Whitman to continue “Family” mentorship program
After a pilot semester, Whitman College plans to continue an informal mentorship program it began this fall. The program, known informally as the Whitman Family or "Sibs," matches freshmen with sophomores who previously lived in the same rooms.
At the beginning of the semester, residential college advisers were given a list of the sophomores who previously lived in their current advisees’ rooms. They held study breaks to introduce the freshmen to the sophomores and facilitate the meeting process. Each mentor-mentee pairing was given vouchers to local ice cream parlors to incentivize the mentorship.
The concept for the program came from students who had returned from studying abroad at Oxford and shared their experience in the British university’s family program with Wilson's former Director of Student Life Michael Olin, who is now the associate dean of undergraduate students. The program was further developed by residential college adviser liaisons and community builders Brian Reiser ’13, Alyssa Atain ’13 and Elizabeth Martin ’14 in cooperation with the Whitman College Council.
“The whole idea was for this to evolve more organically and not as a mentoring program being implemented from the top-down,” Olin said. “I think it was a conscious effort on the students’ part to allow it to evolve on its own and not even call it anything [officially].”
As an early indicator of the program’s efficacy, Olin has been checking in with the ice cream establishments for counts of how many of the coupons have been redeemed. Only about 10 percent of the vouchers have been used in the last semester.
Whitman also dedicated a portion of its RCA evaluation survey to measuring the success of the program in the last semester, but the survey results have yet to be evaluated. The survey asked freshmen to rate their sense of community within the college.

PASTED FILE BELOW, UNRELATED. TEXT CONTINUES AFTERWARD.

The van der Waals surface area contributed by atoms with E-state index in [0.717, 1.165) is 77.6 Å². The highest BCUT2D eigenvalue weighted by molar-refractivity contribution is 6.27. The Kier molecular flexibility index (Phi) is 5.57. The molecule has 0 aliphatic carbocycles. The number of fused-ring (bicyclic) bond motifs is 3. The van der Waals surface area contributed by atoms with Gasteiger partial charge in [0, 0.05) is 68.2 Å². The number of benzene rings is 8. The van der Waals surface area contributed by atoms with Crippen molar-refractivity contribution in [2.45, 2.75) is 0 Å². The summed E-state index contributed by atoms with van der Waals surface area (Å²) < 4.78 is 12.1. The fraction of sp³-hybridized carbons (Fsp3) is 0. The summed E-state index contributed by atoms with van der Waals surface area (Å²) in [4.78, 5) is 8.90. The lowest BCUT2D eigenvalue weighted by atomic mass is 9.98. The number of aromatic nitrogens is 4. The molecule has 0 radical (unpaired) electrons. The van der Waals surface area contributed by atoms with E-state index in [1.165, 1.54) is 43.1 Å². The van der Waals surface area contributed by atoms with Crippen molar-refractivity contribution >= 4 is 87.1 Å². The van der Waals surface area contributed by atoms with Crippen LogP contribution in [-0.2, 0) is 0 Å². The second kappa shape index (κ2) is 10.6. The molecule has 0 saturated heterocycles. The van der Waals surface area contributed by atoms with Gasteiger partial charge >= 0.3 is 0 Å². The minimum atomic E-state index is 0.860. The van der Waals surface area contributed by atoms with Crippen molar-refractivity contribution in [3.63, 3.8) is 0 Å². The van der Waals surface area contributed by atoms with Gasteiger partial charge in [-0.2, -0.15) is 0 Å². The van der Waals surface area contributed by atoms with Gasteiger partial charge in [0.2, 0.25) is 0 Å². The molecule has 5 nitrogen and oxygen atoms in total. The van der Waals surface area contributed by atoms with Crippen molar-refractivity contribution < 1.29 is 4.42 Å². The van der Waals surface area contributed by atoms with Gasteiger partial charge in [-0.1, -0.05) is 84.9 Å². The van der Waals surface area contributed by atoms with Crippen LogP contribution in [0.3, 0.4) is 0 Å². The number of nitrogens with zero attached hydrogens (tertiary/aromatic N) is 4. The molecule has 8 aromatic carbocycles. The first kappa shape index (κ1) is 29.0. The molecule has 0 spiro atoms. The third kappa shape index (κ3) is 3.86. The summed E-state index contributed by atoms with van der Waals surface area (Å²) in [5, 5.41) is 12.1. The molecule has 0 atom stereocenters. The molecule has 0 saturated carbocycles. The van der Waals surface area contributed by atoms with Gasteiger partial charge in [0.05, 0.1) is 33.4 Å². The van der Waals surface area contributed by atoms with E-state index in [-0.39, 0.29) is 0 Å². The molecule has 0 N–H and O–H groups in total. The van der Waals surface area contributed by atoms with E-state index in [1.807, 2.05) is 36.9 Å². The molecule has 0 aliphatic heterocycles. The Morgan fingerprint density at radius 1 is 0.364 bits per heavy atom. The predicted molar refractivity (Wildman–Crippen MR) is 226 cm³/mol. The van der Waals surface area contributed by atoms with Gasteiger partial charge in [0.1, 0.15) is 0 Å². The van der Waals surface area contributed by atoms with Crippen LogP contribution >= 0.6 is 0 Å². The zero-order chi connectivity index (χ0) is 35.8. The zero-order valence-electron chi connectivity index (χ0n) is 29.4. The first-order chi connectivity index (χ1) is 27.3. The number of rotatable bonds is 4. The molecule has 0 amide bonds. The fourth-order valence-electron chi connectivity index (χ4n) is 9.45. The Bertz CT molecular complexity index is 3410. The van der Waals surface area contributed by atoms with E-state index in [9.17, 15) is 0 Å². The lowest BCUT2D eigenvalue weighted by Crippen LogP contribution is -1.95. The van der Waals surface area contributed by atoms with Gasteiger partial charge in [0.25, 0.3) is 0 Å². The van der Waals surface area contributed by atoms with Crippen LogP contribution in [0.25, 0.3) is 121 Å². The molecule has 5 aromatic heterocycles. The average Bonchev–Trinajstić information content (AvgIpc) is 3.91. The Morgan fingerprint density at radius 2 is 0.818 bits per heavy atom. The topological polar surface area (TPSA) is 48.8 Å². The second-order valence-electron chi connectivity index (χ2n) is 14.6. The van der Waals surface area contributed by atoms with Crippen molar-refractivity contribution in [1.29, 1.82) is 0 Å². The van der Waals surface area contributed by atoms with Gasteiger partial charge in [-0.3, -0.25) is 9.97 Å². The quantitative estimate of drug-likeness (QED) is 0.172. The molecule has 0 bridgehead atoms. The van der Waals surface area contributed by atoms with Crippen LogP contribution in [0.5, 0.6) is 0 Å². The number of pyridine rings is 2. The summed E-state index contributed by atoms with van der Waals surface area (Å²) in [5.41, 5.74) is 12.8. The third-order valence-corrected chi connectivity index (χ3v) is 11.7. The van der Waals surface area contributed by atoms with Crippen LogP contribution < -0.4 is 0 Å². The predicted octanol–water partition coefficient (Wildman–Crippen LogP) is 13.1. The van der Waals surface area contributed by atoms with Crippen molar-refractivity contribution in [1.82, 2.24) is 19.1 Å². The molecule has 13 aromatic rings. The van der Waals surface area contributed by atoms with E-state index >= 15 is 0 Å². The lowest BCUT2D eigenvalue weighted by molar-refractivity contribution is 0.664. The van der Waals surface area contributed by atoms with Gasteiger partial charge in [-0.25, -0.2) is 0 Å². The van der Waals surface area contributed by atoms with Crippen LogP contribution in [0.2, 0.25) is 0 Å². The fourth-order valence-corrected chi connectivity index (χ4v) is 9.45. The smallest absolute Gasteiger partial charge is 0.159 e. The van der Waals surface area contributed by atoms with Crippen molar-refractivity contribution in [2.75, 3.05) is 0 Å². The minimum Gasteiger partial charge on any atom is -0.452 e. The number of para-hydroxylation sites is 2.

Daniela Cosio ’16 was paired with a sophomore and another freshman in her hallway. She said that while she communicates frequently with her sophomore mentor, they were not able to use the voucher, suggesting that more mentorship groups may be meeting than conveyed by the use of the vouchers.
Despite frequent interactions with her mentor, Cosio said that her familiarity with other Whitman freshmen has led her to believe that she is only among a minority of freshmen who are benefitting from the program.
Still, Olin said that Whitman will be waiting on the survey results for a more conclusive indication of whether the family program achieved its goals.
“We may not be able to say this is absolutely due to the families, but ... if all of the ’zee groups who were paired with sophomores are rating their sense of community as greater, then that must be a clue that this is something to continue,” Olin said.
While Whitman was the only college to implement a college-wide program, other residential colleges have tested the same system in one ’zee group in each college. The Whitman College Council will also further assess the program later in the spring when it collects feedback on the council’s various projects.
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